Kabardino-Balkaria Alpine Reserve
Republic of Kabardino-Balkaria, Cherkessky and Sovetsky Districts
Kabardino-Balkaria Alpine Reserve was created for the preservation of high-altitude landscapes of the Central Caucasus, their flora and fauna, and, above all, the Caucasian aurochs and Caucasian leopard.
The area and boundaries of the park were changed many times, with the territory becoming more and more “alpine” and growing in size as the lower-elevation meadows were cut off and high-altitude area was added instead. The reserve’s territory now covers 358,400 hectares.
The reserve occupies the highest parts of the Caucasus and of Russia as a whole. Apart from Elbrus and Kazbek, all of the Caucasus’s “Five-Thousanders” (mountains of more than 5,000m) are located here, with the reserve’s highest point being the mountain Dykh-Tau at 5204m, and the lowest at 1800m.
There are 256 glaciers, with a total area (including the rocky glacial outlets of the nival zone) of 61% of the park’s territory. A dense network of rivers can also be found within the reserve, all starting from the park’s many glaciers.
The biggest rivers are the Chegem, the Cherek Bezengiysky and the Cherek Balkarsky, which all start at glaciers on the main ridge.
In terms of climate, the reserve sits within the high-altitude zone of the Greater Caucasus. The temperature range is determined by the specifics of the park’s atmospheric circulation and the wide range of altitudes. The absolute minimum regular temperature at an elevation of 2000m is -30ºC, and at an elevation of 4000m, around -50ºC. The warmest month is July, with average temperatures around +13ºC.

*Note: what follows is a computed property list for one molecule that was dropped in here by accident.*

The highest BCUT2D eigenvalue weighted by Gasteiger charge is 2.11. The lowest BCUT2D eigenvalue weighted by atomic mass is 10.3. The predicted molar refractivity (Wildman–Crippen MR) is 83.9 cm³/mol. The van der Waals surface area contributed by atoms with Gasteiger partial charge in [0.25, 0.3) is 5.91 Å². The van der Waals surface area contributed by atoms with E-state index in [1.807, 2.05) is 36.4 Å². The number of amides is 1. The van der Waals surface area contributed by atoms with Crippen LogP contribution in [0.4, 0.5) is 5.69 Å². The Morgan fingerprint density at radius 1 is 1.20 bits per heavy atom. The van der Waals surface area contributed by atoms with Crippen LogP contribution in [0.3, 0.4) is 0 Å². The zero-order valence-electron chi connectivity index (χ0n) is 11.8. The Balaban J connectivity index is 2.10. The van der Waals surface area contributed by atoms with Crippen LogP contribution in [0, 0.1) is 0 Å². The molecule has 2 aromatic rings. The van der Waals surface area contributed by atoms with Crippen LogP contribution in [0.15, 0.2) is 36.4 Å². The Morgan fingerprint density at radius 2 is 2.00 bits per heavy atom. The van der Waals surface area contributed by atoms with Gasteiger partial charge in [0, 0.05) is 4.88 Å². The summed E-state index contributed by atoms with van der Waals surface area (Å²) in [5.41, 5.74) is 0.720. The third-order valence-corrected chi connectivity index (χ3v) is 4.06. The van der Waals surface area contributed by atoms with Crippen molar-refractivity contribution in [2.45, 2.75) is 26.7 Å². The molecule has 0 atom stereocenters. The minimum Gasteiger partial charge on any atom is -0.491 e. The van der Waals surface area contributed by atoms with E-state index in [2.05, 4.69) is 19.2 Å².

Flora and fauna
Vegetation is very varied because of the wide range of altitudes and the terrain’s complexity. The high-altitude zone is particularly well pronounced: forests and forested meadows give way to a subalpine belt, and then alpine. At 3000m, there is no continuous plant cover. On rocks and cliffs, lichen can be found, as well as creeping willow (Salix reptans), whiplash saxifrage (Saxifraga flagellaris), alpine sorrel (Oxyria digyna), and other species.
The reserve’s flora boasts many valuable plants and endemic or rare species, including relatives of cultivars such as the currant (specifically Ribes biebersteinii), mountain raspberry, rosehip, hawthorn, strawberry, and Caucasian mountain-ash.
A typical inhabitant of the alpine region is the Caucasian aurochs. Aurochs in different valleys have, to some extent, their own unique features, whether it’s a difference in colouring, size, shape or curliness of its horns.
Brown bears can be found everywhere in the park, and there are enough of them that attacks on livestock and pets are not unheard of. Lynxes are also a common sight, and this species feels quite at home in the reserve—much rarer, though, is the Caucasian leopard, which some claim to have spotted.
Each altitudinal belt has its own typical avian inhabitants. The red crossbill and the bullfinch live in pine forest, along with the boreal owl; thrushes and woodpeckers have adopted all kinds of forest as their habitat; and the jackdaw and red-billed chough may typically be found near cliffs in alpine steppe. The accentor and great rosefinch have made their homes amongst rare plants, and the rock sparrow can be seen everywhere.
What to see
The mountains of the Caucasus have always attracted adventure tourists, but the region is also ideal for observers and enthusiasts of nature. With the sheer variety of vegetation, rare animals, and impressive landscapes, you’ll find it easy to completely forget the city grind, relax, and discover new things.